Act now on rogue contractors and engineers to stop building deaths
Posted Tuesday, June 12 2012 at 19:37
News about collapse of buildings have been hitting the headlines every so often. Some of the buildings are still under construction while others are fully built and occupied by tenants.
Those buildings are definitely owned by wealthy Kenyans who have acquired permits to build the apartments.
Their building plans have been inspected by presumably tutored planners and the works inspected by engineers who approved the entire process and gave the nod that the structures were safe for human habitation.
How then do we hear news of collapsed buildings every other month? Do these people ever have their conscience pricked by news, such as the one in Monday’s Nation about the couple who died?
News that “a house has collapsed, five confirmed dead, several injured, and the owner has disappeared into thin air” is now the order of the day.
Very soon thereafter, announcements are made to the effect that investigations are on. After that, nothing is heard in most cases.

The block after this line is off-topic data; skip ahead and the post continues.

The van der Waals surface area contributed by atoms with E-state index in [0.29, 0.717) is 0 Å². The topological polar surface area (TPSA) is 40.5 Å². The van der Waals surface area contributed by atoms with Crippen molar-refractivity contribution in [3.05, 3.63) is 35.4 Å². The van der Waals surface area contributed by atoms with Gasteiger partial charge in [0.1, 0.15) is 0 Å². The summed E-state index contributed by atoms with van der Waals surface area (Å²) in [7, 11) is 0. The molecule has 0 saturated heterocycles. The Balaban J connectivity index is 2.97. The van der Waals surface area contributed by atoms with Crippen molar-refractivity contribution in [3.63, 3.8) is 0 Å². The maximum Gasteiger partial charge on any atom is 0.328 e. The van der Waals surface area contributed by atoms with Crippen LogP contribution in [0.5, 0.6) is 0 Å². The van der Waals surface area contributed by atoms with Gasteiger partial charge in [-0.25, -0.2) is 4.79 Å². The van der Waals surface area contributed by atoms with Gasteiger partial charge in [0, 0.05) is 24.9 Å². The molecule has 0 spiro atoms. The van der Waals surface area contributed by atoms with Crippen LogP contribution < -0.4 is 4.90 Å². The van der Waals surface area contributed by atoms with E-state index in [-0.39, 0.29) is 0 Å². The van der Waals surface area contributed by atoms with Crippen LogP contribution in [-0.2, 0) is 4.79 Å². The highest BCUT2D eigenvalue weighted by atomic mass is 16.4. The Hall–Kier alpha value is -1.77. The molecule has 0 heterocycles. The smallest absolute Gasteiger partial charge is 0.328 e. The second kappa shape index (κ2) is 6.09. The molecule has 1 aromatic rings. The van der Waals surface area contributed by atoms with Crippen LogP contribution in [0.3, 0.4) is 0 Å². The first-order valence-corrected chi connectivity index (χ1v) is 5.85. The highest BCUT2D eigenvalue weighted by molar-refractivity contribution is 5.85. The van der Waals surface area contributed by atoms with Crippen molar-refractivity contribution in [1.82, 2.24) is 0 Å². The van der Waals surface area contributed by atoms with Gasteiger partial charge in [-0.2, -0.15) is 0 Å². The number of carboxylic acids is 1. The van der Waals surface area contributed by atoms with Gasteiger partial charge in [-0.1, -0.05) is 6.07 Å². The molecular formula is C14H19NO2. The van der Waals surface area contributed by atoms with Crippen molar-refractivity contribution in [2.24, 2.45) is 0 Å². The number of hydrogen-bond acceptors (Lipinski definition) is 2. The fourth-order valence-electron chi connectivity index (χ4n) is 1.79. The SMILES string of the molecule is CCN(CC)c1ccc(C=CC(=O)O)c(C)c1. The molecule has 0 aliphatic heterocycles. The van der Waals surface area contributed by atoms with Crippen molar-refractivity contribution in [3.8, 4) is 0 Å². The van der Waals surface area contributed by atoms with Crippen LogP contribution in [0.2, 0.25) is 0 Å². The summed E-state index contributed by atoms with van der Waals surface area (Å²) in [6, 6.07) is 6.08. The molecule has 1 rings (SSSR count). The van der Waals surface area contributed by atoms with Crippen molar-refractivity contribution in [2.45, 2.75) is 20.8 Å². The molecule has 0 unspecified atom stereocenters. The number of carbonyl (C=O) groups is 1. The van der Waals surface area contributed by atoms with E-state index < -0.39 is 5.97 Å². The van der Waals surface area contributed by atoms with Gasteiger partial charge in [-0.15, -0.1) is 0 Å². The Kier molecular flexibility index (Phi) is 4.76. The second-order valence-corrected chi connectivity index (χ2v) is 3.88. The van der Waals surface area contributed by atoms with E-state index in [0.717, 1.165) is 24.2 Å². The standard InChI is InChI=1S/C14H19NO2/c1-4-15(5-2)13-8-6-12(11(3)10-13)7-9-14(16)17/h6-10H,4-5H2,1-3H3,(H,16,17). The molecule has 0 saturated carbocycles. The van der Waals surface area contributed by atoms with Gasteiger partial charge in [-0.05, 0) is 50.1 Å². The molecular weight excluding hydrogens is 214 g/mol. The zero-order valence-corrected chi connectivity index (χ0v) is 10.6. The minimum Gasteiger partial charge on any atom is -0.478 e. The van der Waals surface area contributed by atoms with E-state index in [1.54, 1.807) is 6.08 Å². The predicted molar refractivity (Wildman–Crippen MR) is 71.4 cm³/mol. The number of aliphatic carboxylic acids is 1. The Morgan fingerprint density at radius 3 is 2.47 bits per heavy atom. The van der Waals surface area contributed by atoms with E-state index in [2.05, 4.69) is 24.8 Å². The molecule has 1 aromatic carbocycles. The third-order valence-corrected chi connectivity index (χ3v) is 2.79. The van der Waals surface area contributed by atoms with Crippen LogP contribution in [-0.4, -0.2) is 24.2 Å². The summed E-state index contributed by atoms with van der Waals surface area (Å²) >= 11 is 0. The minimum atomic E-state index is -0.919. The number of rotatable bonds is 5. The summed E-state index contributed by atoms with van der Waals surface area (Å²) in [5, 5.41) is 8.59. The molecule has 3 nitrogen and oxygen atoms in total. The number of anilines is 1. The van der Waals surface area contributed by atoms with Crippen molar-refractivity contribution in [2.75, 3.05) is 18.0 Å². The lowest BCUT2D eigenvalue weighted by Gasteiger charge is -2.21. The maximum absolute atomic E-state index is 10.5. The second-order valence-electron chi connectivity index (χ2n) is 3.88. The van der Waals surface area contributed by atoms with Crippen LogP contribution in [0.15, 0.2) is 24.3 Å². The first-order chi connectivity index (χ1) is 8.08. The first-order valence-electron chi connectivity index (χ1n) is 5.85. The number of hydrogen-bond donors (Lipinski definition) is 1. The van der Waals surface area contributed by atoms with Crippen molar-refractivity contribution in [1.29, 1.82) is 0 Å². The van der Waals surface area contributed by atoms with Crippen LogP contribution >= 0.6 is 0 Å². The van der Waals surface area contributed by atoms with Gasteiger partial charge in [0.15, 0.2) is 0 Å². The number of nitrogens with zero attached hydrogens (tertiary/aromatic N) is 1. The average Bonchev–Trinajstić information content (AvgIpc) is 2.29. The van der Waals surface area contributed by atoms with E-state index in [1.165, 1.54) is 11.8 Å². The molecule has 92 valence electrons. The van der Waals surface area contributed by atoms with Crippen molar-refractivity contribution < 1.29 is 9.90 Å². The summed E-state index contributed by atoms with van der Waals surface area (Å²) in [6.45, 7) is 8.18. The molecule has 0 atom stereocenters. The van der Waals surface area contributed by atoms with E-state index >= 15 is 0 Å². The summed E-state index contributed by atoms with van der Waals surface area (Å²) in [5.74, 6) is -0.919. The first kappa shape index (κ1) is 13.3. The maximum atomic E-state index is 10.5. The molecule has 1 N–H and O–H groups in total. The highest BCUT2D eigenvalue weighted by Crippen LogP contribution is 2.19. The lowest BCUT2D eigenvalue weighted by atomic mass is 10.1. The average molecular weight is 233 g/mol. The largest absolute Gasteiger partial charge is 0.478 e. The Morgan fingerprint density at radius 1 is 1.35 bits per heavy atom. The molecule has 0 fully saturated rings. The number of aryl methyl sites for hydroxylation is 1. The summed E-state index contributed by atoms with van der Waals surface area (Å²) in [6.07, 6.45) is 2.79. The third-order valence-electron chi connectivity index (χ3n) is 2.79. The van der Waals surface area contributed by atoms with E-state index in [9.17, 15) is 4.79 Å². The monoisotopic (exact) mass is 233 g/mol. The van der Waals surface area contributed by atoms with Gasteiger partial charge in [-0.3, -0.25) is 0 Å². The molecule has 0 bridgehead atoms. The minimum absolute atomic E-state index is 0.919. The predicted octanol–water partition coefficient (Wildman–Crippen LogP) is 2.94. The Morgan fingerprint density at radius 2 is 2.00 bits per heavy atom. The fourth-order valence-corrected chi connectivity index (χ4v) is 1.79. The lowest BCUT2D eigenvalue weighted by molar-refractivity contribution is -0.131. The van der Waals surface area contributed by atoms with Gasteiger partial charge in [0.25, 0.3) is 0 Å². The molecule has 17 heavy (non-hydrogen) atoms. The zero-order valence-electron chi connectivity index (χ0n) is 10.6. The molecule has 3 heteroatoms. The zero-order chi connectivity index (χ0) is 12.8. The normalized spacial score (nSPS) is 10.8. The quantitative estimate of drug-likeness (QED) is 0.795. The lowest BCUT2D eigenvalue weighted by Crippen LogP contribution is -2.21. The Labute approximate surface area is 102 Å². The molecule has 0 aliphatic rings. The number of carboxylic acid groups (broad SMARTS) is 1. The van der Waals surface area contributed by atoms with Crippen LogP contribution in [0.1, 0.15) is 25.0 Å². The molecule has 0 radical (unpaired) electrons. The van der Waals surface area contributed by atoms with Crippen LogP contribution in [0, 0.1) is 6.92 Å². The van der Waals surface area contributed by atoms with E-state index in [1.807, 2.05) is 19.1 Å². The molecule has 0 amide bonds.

Do these people who disappear after their building collapse ever come back? My view is that they do come back, but no one bothers about them because those who perished in the tragedy were common citizens who are masons or tenants.
Often, the bereaved might not have the money to push for justice in courts. The victims, therefore, go uncompensated. Yet just like other Kenyans, those masons have families to feed.
Their children need school fees and all that. After the death of their energetic fathers, the children are left leading a miserable life without hope.
The full force of the law should be applied towards the owners of collapsing buildings and their accomplices in the public service, especially now that we are cleaning up the judiciary.
Those masons are just like other citizens who go out to fend for their families.My appeal is to the government and all those concerned with house building to make sure that the buildings meet the required standards.
The engineers should be qualified, and not cut corners with building materials to make savings at the expense of human lives. And lastly full law must be applied in case a building collapses.
DAVID MWAURA, Maseno
Collapsing buildings have become a major killer. The government should end empty promises and take action against dubious contractors after quick money without minding public safety.
CHARLES NZIOKA, Nairobi